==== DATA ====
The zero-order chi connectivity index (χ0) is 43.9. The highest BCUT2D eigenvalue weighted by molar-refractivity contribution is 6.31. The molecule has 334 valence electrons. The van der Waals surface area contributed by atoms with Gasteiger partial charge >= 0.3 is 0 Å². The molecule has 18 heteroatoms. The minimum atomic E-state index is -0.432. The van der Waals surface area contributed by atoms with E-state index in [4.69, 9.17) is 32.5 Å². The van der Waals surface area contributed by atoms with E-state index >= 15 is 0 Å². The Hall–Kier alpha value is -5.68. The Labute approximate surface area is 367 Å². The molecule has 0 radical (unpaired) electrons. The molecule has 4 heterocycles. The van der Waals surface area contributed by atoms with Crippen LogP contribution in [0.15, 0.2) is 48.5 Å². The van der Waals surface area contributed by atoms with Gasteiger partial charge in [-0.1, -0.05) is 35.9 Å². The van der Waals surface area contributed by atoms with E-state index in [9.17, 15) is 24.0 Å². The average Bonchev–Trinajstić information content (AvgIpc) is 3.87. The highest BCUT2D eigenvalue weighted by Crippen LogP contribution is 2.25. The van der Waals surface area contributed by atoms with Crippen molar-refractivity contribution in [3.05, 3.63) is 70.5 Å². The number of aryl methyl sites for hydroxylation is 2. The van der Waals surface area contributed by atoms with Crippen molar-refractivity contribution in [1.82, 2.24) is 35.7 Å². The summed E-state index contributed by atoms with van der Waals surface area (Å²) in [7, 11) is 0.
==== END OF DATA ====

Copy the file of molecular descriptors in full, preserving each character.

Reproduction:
The zero-order chi connectivity index (χ0) is 43.9. The highest BCUT2D eigenvalue weighted by molar-refractivity contribution is 6.31. The molecule has 334 valence electrons. The van der Waals surface area contributed by atoms with Gasteiger partial charge >= 0.3 is 0 Å². The molecule has 18 heteroatoms. The minimum atomic E-state index is -0.432. The van der Waals surface area contributed by atoms with E-state index in [4.69, 9.17) is 32.5 Å². The van der Waals surface area contributed by atoms with E-state index >= 15 is 0 Å². The Hall–Kier alpha value is -5.68. The Labute approximate surface area is 367 Å². The molecule has 0 radical (unpaired) electrons. The molecule has 4 heterocycles. The van der Waals surface area contributed by atoms with Crippen LogP contribution in [0.15, 0.2) is 48.5 Å². The van der Waals surface area contributed by atoms with Gasteiger partial charge in [-0.1, -0.05) is 35.9 Å². The van der Waals surface area contributed by atoms with E-state index in [9.17, 15) is 24.0 Å². The average Bonchev–Trinajstić information content (AvgIpc) is 3.87. The highest BCUT2D eigenvalue weighted by Crippen LogP contribution is 2.25. The van der Waals surface area contributed by atoms with Crippen molar-refractivity contribution in [3.05, 3.63) is 70.5 Å². The number of aryl methyl sites for hydroxylation is 2. The van der Waals surface area contributed by atoms with Crippen molar-refractivity contribution in [1.82, 2.24) is 35.7 Å². The summed E-state index contributed by atoms with van der Waals surface area (Å²) in [7, 11) is 0.